children, here’s a story for you to think about:
applecranberry owns a share of apple and the stock price is $600. this is because apple has $100 of cash per share in the bank to cover future r&d and what not as well as all the money it will make from all its cool devices in the future.
applecranberry decides he wants to lend his stock to receive interest on the $600 as apple is not yet paying a dividend - though it has announced it will do some time in the future.
he lends it to orangemango who agrees to not only pay him an interest rate on the $600 value of that share but who also promises to pay applecranberry any dividends that apple might pay during the time the share is lent - whether or not it has been previously announced.
orangemango can now, as the ‘legal’ owner of the share, sell it. and it does so to pineapplecoconut. it does this at the $600 price pinepplecoconut had been offering to pay applemango.
you see, both applemango and pineapplecoconut thought the price should be higher but the latter wasn’t willing to pay it - he wanted to pay $600 only. orangemango thinks they are both crazy. in fact, orangemango thinks the ‘correct’ price should be lower than $600 and will profit if it falls in price and lose if it rises.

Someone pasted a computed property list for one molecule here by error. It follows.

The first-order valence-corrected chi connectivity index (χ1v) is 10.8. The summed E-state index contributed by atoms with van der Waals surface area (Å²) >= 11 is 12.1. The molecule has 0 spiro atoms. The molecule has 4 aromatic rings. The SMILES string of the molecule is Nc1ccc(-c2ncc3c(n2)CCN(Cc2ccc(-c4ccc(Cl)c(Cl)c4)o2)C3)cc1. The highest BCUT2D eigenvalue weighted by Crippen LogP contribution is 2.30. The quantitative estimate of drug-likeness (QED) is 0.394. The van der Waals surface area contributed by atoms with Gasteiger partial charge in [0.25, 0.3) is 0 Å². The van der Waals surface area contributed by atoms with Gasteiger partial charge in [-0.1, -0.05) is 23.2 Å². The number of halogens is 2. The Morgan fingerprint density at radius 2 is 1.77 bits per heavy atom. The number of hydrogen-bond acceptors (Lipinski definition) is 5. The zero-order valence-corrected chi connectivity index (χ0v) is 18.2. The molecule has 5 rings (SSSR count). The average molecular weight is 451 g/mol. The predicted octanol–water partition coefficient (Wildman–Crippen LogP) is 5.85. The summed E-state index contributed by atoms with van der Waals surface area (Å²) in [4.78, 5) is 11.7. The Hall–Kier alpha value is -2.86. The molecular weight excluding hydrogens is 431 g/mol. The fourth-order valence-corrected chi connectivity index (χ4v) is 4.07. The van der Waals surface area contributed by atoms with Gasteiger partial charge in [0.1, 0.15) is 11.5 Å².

the next day, apple announces a surprise $60 dividend payable same day. they say in their statement that now that steve jobs is dead, they’ve run out of cool ideas and are going to spend less on r&d.
straight away the stock prices falls $60. why? because the $600 valuation was based in part on the $100 cash it had in the bank but after paying the dividend it will only have $40 in the bank so the share price falls $60 to compensate for this change.
pinapplecoconut right now looks okay. he owns a share that has a price of $540 but has $60 in cash so he is still worth $600.
and applecranberry thinks he’s okay too - for exactly the same reasons that pineapplecoconut thinks he is happy. after all, they both believe themselves to own the share and they have both received the dividend - one from apple the other from orangemango